Mushrooms. They are polarising things. You are basically in one of two camps with them. The "I would happily eat them everyday for breakfast, lunch and dinner for the rest of my life" camp or the "Don't come near me with those weird things, they are in the mould family, for pities sake" camp.
And to be honest, they are kind of weird. Although most folks think they are plants, nestled in with the celery and spinach in the fridge, they actually are not. They are in their own lil funghi family as they cant make their own food like plants, they absorb it from their surroundings and they don't breathe carbon dioxide like plants- they breath oxygen like us. Spooky....
Lion's Mane Mushroom
Anyway- we humans have been eating them and getting their benefits for many thousands of years. In fact, Otzi, the 5000 year old iceman discovered in 1991 was carrying both a tree shroom for firestarting and also another birch tree dwelling shroom which was though to have been used as an antiparasitic (those were wormy times).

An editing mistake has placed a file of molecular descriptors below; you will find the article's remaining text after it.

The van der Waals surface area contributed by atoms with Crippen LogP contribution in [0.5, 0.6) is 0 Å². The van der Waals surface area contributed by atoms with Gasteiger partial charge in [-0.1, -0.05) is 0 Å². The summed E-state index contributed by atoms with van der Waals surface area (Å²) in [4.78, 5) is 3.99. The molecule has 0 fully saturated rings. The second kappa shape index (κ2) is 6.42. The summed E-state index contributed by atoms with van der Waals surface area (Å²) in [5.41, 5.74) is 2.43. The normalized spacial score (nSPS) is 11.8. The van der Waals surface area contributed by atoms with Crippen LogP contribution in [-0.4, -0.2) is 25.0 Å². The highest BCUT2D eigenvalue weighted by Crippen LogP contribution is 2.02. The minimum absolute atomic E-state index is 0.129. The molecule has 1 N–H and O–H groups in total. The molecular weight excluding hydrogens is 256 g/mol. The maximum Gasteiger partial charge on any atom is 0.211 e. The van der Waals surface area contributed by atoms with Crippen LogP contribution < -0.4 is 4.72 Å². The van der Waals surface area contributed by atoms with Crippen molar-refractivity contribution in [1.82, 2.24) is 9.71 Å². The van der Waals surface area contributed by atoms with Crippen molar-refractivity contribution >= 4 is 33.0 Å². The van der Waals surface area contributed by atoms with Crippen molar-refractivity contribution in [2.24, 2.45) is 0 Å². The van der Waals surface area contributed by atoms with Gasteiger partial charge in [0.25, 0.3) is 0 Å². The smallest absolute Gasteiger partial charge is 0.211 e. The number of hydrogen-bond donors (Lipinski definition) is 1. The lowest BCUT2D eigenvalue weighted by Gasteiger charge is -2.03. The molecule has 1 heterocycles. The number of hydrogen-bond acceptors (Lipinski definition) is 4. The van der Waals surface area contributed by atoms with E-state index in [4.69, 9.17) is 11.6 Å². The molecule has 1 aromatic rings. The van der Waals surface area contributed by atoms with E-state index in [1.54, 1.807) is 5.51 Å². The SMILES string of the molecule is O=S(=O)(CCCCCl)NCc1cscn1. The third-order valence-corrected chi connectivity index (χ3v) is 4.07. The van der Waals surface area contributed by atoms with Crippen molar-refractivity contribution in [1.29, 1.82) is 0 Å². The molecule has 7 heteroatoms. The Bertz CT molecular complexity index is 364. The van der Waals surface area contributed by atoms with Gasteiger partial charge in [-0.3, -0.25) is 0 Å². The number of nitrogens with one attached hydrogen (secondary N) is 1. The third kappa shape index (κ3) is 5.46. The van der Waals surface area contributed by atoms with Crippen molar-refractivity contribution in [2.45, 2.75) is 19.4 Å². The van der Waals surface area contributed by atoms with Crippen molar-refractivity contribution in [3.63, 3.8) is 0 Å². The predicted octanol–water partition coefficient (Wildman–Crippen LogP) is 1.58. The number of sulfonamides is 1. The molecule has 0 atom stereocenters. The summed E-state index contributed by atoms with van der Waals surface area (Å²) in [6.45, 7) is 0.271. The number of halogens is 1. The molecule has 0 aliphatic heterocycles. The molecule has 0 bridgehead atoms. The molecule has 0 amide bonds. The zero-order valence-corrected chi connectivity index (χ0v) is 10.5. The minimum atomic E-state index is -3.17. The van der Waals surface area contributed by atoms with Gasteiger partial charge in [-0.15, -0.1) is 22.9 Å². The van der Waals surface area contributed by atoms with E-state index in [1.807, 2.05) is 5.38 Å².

This birch tree shroom is thought to be a close relative of the modern day Chaga (nonotus obliquus). Chaga is a black parasitic funghi that lives on birch trees. It is a very potent antioxidant and contains immune stimulating polysaccharides so is second to none for supporting those with immune system dysfunction, inflammation and digestive issues.